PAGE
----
Interactions among Jewish, Christian, and Islamic cultures have long fascinated David Nirenberg, the Deborah R. and Edgar D. Jannotta Distinguished Service Professor of Medieval History and Social Thought at the University of Chicago, where he is also dean of the Divinity School.
Nirenberg’s 1996 prize-winning book Communities of Violence: Persecution of Minorities in the Middle Ages, republished in 2015 with a new preface, examined the role of violence within Spain and France in shaping the possibilities for the coexistence of these three groups in medieval Spain and France. He explored similar topics in Anti-Judaism: The Western Tradition (2013), Neighboring Faiths: Christianity, Islam, and Judaism in the Middle Ages and Today (2014), and Aesthetic Theology and Its Enemies: Judaism in Christian Painting, Poetry, and Politics (2015). Taking a different perspective is the forthcoming Uncountable: A Philosophical History of Number and Humanity from Antiquity to the Present. Cowritten with Ricardo L. Nirenberg, this book provocatively accounts how numerical relations became the cornerstone of human claims for knowledge, truth, and certainty.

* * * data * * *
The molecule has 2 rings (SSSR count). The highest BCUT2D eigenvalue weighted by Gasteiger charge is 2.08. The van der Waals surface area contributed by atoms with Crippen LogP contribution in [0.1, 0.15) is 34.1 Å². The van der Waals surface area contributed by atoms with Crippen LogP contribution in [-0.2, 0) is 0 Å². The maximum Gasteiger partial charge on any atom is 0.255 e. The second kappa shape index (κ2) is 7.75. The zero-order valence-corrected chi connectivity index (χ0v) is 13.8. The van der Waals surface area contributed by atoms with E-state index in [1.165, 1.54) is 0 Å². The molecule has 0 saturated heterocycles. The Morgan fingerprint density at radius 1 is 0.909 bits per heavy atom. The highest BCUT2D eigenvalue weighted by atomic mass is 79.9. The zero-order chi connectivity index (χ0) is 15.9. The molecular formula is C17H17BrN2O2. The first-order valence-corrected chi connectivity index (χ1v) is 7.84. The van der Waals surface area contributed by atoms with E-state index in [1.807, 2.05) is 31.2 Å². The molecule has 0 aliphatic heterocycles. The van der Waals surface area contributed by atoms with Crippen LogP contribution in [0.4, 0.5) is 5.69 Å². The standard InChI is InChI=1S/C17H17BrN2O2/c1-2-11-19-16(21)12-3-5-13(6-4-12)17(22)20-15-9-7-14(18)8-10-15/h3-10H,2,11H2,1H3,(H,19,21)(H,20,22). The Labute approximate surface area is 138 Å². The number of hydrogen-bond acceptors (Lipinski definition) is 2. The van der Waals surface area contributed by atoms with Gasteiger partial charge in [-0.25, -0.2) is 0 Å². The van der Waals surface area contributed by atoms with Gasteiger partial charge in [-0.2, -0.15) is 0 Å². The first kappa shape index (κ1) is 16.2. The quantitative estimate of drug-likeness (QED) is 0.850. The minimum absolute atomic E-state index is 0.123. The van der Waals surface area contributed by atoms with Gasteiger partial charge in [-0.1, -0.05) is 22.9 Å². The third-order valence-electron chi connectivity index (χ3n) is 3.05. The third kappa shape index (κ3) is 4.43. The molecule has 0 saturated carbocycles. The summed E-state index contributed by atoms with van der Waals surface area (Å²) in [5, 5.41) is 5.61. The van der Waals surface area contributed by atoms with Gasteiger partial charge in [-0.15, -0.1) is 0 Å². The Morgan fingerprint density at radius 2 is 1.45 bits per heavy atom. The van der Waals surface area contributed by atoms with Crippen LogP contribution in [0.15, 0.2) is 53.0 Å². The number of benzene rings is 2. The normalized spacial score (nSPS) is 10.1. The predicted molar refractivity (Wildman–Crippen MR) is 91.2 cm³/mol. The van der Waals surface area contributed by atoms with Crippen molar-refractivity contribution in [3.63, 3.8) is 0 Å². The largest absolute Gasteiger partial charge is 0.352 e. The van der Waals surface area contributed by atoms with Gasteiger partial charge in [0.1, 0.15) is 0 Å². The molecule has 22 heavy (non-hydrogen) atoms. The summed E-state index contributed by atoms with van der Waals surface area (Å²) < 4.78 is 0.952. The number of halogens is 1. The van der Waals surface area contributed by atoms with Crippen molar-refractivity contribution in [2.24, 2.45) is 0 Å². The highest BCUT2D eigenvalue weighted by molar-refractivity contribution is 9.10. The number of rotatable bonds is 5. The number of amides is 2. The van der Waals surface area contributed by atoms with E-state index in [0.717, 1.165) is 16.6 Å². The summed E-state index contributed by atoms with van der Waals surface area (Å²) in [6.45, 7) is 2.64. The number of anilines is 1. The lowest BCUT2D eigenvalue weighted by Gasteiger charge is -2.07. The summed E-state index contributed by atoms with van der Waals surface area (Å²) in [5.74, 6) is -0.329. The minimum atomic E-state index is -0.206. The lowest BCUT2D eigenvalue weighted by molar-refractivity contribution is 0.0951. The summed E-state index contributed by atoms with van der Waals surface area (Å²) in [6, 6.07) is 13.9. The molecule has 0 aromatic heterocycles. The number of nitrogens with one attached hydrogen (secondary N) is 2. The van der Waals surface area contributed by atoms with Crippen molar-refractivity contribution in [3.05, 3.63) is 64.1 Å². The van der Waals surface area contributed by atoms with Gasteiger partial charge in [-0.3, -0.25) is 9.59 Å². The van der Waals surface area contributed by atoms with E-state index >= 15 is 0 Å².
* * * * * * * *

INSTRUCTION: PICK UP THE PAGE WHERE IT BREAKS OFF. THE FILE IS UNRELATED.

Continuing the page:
At the Academy Nirenberg worked on a history of race and religion in Judaism, Christianity, and Islam, in a chapter exploring how “Roman practices of reproduction, in agriculture and for humans, affected the ways in which early Christians—including many who came to be thought of as heretical, such as the Gnostics—imagined the reproduction of godliness.” Concepts of seed, grafting, intermarriage, adoption, and genealogy, he explained, “would have a long future, catalyzing possibilities for discrimination even in those forms of Christianity that understood themselves as universal and going on to influence Islam as well.”
In February, Nirenberg participated in “On Ghettoes: Medieval, Modern, and Metaphorical,” a Conversations/Conversazioni with AAR Director Avinoam Shalem where they discussed how a term that described the late-medieval phenomenon of segregating Jews into distinct city neighborhoods developed over time.